Some of you remember Move LA's conference in the spring of 2014 when we released our “Straw Man” ballot measure proposal and encouraged all of LA County to “dream big.” It was a resounding message, and our coalition grew to include faith-based groups, social equity advocates, older Americans, people with disabilities, and students—a constituency so large it could provide the “margin of victory” allowing Measure M to win.
We believe Move LA has played a special role in what could be the imminent success of Measure M: We created the table around which a long back-and-forth conversation took place over several years and resulted in 51 more Straw Man proposals that eventually allowed stakeholders to reach consensus about which projects and programs should be funded by what became Measure M.
The end result was probably the most robust and well-informed engagement effort ever for a transportation ballot measure in LA County. This included a truly bottoms-up planning process at LA Metro with the result that local governments were fully engaged and that 48,000 people participated in Metro’s public outreach and engagement process—either speaking out at board meetings, writing letters, or attending public forums or telephone town hall meetings.
Of the 13 elected officials who served on the Metro board in 2008 only one remains on the board now who supported Measure R in 2008—Glendale Mayor Ara Najarian—which is indicative of the challenge we faced to keep the momentum going. But Move LA has been there since the beginning helping to develop and drive the conversation and coalition.
There are about 30 transportation measures on ballots across the U.S. in the Nov. 8 election, and ours is the biggest and most ambitious—we are, after all, the 2nd largest metro area in the U.S. so we have to dream big! We are proud of our contribution. We helped keep the dream of a transformational transportation investment alive and this is why Measure M — for mobility, momentum and mojo, at a minimum — is going to win. Especially if we tell our friends, neighbors, family and colleagues to #VoteYesOnM November 8! Pledge HERE to #VoteYesOnM!
The LA Times endorsed Measure M today, saying that in order "to maintain the region's quality of life Los Angeles County has to keep investing in transportation." Move LA says that for all who are stuck in "soul-crushing traffic"—as the Times describes it—#VoteYesOnM and tell family/friends/neighbors/people you work with to vote for Measure M too! The LA Times editorial also said:
"Los Angeles County residents crave fast, convenient and affordable transportation options. Just look at what happened when the new Expo Line extension to Santa Monica opened in May. It was crowded from the get-go, and ridership on the line since then has climbed 42% on weekdays and 90% on Sundays.
"That experience has been repeated again and again as the Los Angeles County Metropolitan Transportation Authority has opened new rapid transit lines. More than 70% of the riders surveyed on the Gold Line after the extension to Azusa was opened in March said they were new to the train, and 2/3 of those said that they used to drive prior to taking the light rail. The Orange Line busway in the San Fernando Valley has far exceeded ridership projections.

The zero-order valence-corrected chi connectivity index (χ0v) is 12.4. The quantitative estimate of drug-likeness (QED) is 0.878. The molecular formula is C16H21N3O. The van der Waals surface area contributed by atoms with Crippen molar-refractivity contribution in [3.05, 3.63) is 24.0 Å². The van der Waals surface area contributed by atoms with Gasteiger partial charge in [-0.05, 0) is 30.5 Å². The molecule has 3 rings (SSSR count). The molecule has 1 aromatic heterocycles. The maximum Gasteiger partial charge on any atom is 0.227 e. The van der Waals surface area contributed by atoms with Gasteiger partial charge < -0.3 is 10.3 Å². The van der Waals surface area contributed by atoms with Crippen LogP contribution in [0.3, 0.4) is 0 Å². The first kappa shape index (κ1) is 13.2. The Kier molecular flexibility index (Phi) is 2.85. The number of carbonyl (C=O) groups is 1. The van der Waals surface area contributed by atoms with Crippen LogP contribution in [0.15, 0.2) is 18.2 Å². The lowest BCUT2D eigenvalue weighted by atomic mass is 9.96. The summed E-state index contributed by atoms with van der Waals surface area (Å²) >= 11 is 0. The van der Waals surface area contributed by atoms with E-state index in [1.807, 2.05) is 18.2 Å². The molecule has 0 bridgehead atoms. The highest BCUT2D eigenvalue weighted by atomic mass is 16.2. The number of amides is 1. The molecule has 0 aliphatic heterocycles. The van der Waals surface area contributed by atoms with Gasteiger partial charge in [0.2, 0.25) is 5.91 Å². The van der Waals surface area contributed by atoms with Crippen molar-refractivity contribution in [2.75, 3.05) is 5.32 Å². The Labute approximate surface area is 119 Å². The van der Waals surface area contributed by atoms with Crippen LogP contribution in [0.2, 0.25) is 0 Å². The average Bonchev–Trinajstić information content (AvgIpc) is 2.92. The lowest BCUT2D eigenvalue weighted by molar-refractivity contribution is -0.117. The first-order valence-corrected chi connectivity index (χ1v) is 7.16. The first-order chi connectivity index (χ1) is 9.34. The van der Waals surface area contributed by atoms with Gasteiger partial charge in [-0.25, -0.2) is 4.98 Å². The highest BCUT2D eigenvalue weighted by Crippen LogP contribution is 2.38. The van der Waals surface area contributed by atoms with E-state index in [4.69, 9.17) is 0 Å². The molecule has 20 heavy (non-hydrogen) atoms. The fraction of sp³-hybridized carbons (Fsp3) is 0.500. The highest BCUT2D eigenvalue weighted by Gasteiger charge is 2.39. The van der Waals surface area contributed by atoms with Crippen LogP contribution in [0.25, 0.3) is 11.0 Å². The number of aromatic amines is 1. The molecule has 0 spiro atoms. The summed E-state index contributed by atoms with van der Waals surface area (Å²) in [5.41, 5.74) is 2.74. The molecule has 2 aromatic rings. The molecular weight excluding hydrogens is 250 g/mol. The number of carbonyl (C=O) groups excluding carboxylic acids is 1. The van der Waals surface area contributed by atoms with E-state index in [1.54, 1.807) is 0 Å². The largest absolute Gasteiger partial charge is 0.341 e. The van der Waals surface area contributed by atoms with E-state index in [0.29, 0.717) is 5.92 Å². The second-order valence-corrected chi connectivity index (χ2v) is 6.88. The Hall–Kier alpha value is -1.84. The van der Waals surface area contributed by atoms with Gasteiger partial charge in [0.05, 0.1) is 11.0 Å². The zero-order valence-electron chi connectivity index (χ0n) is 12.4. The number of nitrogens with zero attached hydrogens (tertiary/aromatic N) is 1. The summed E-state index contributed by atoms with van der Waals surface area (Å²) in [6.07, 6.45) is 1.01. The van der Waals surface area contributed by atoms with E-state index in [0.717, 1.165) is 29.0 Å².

"There’s pent-up demand for alternatives to sitting in soul-crushing, air-polluting traffic. Los Angeles grew into a metropolis by relying on cars and freeways, but the region cannot continue to prosper without investing in a modern, efficient transportation system. Congestion makes it harder to conduct business and move goods — a problem in a region with the nation’s largest port complex. With a half-built transit system, people are left to drive long distances or rely on multiple buses and trains to reach work or school. Or worse, it means they don’t consider certain jobs or opportunities because of the commute."
In November, LA County residents will be voting on Measure M to build a 21st Century transportation network of subway, light rail, bus rapid transit, bus and bike lanes into every corner of LA County with the goal of easing traffic congestion by offering people alternatives to driving. Measure M also provides funding for maintenance of the system and for operations, as well as discounted transit fares for older Americans, people with disabilities and students. Here is a partial list of 74 organizations that have endorsed Measure M.
LA Area Chamber of Commerce
Los Angeles Business Council
Los Angeles County Business Federation (BizFed)
Los Angeles Latino Chamber of Commerce
American Society of Civil Engineers- LA Branch
Crenshaw Chamber of Commerce
San Gabriel Valley Economic Partnership
Santa Clarita Valley Chamber of Commerce
Valley Industry Commerce Association (VICA)
Civil Engineers for Infrastructure
Jacobs Engineering Group, Inc
Keller Williams Realty
Preferred Properties LA, Inc.
Shannon & Wilson
LA/Orange Counties Building & Construction Trades Council
Los Angeles County Federation of Labor
International Brotherhood of Electrical Workers Local 11
International Union of Operating Engineers Local 12
Ironworkers Local 416
Communication Workers of America Southern California Council
National Association of Broadcast Employees & Technicians- Communication Workers of America Local 53
Service Employees International Union Local 721
Southwest Regional Council of Carpenters
Teamsters Local 396
United Food & Commercial Workers International Union, Local 770
LA Unified School District, Board of Education
Los Angeles Community College District
Clergy and Laity United for Economic Justice
Los Angeles League of Conservation Voters
Global Green USA
Natural Resources Defense Council
Bike San Gabriel Valley
Fixing Angelenos Stuck in Traffic (FAST)
Golden State Gateway Coalition
Investing in Place
Jobs to Move America
Los Angeles County Bicycle Coalition
Los Angeles Walks
Southern California Transit Advocates
The Transit Coalition
Justice in Aging
Central City Association of Los Angeles
Communities Actively Living Independent & Free (CALIF)
Independent Living Center of Southern California
Southern California Resource Center for Independent Living